Mind and Life Institute founder Adam Engle invited me to become the scientific coordinator for an extended meeting with the Dalai Lama and a group of other scientists, in 1997. The scientific coordinator conceives a meeting in dialogues with Buddhist scholars, to locate those aspects of Western science around which really productive conversations can take place. [At that extended meeting,] one theme was the role of randomness. Quantum mechanics is inherently probabilistic: there are no definitive predictions concerning single events; rather, laws of physics give patterns only over a collection of many events. In contrast, Buddhism believes that every single event has a set of causes which can be tracked back to previous events. This is a fundamental divide of enormous significance in physics, and for the Dalai Lama to take it as a fact would really upset the tea cart of Buddhist philosophy. So he was pushing hard to see any gaps in the logic and in the experimental evidence.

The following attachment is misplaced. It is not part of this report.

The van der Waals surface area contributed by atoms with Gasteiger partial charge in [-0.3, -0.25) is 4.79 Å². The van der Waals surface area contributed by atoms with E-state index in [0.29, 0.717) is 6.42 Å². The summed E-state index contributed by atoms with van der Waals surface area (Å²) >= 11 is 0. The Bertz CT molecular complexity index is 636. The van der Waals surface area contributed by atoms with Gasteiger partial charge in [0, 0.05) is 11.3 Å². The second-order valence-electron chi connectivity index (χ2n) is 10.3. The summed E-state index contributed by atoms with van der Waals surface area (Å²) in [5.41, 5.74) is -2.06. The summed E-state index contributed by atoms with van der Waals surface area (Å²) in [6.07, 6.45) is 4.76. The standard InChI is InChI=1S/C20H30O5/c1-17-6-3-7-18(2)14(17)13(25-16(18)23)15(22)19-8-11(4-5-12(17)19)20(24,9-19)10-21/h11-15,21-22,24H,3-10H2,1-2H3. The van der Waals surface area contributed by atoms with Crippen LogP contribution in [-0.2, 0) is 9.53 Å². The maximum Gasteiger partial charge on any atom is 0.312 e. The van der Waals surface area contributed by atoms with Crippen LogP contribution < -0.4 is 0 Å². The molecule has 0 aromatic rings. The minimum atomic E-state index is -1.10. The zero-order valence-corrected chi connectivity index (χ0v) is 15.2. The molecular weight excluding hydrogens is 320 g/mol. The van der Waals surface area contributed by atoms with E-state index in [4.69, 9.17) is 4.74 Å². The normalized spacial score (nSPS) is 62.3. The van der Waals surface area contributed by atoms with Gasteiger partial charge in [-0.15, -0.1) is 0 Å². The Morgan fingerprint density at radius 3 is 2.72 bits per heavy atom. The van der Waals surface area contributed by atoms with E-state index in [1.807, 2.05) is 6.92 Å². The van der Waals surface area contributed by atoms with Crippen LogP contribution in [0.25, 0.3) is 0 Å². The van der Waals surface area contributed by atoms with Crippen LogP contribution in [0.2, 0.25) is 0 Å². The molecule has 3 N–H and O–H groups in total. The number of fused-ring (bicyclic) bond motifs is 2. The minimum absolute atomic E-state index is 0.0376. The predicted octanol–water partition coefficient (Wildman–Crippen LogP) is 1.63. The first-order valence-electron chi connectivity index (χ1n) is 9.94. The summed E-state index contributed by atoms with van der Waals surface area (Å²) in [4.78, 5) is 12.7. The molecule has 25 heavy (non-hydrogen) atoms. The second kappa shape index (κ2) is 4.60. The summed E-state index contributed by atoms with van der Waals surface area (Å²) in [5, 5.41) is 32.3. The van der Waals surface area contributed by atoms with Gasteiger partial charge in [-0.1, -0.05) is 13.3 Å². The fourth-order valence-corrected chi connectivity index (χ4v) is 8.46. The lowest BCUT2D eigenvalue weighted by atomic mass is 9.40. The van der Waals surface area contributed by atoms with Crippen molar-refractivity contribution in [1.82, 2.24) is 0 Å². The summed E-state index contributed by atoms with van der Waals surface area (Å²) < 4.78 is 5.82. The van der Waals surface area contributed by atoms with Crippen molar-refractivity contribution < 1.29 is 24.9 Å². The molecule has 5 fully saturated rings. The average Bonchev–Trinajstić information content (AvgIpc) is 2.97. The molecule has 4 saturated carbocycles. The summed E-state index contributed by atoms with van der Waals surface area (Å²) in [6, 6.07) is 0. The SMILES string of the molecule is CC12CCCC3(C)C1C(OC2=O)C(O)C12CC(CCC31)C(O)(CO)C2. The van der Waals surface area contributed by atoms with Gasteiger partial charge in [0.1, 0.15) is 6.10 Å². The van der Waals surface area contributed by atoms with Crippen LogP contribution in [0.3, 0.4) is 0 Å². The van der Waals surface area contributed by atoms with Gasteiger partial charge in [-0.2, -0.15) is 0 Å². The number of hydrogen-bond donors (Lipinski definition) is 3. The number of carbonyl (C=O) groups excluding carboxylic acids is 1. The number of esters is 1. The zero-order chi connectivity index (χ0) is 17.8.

Zajonc (right) moderated an October 2010 conference that brought researchers together with the Dalai Lama (left) to examine the evolutionary and neurobiological underpinnings of compassion and altruism.

Out of that meeting came several others. [The most recent was organized by Stanford, where] the Dalai Lama said certain attributes, like anger, don’t seem to have too many positive correlations. If one could somehow do away with anger by scientific means, might this not be a good thing? The scientists raised the question: How would one experience moral outrage at an injustice? Or the experience of plays, drama, the arts—don’t they also depend upon our ability to be engaged and angry? It was an interesting switch of roles, where the spiritual dimensions were being talked about by the scientists, and the pragmatic dimensions by the Dalai Lama.